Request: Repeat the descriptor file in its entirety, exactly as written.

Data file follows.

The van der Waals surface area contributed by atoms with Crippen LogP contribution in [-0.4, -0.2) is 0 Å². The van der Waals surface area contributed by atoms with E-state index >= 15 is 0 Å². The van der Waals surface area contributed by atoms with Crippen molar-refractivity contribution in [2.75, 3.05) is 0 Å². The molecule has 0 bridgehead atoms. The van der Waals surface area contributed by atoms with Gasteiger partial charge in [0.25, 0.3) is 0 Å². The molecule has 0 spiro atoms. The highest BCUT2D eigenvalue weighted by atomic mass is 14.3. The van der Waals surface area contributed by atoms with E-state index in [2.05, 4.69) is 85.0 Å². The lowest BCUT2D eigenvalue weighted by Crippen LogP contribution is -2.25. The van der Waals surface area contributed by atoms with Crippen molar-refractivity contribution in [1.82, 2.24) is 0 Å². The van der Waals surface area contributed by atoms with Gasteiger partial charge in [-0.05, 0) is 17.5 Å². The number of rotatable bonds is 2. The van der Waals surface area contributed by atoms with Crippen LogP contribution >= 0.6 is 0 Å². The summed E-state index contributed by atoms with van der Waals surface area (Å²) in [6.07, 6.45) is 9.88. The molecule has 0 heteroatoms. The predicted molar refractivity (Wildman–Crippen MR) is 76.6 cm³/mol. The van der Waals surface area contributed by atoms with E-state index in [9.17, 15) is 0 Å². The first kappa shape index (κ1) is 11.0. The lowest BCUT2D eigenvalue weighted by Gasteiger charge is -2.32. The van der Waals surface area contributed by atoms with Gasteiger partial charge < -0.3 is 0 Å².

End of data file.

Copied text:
The van der Waals surface area contributed by atoms with Crippen LogP contribution in [-0.4, -0.2) is 0 Å². The van der Waals surface area contributed by atoms with E-state index >= 15 is 0 Å². The van der Waals surface area contributed by atoms with Crippen molar-refractivity contribution in [2.75, 3.05) is 0 Å². The molecule has 0 bridgehead atoms. The van der Waals surface area contributed by atoms with Gasteiger partial charge in [0.25, 0.3) is 0 Å². The molecule has 0 spiro atoms. The highest BCUT2D eigenvalue weighted by atomic mass is 14.3. The van der Waals surface area contributed by atoms with E-state index in [2.05, 4.69) is 85.0 Å². The lowest BCUT2D eigenvalue weighted by Crippen LogP contribution is -2.25. The van der Waals surface area contributed by atoms with Crippen molar-refractivity contribution in [1.82, 2.24) is 0 Å². The van der Waals surface area contributed by atoms with Gasteiger partial charge in [-0.05, 0) is 17.5 Å². The number of rotatable bonds is 2. The van der Waals surface area contributed by atoms with Crippen LogP contribution >= 0.6 is 0 Å². The summed E-state index contributed by atoms with van der Waals surface area (Å²) in [6.07, 6.45) is 9.88. The molecule has 0 heteroatoms. The predicted molar refractivity (Wildman–Crippen MR) is 76.6 cm³/mol. The van der Waals surface area contributed by atoms with E-state index in [9.17, 15) is 0 Å². The first kappa shape index (κ1) is 11.0. The lowest BCUT2D eigenvalue weighted by Gasteiger charge is -2.32. The van der Waals surface area contributed by atoms with Gasteiger partial charge < -0.3 is 0 Å².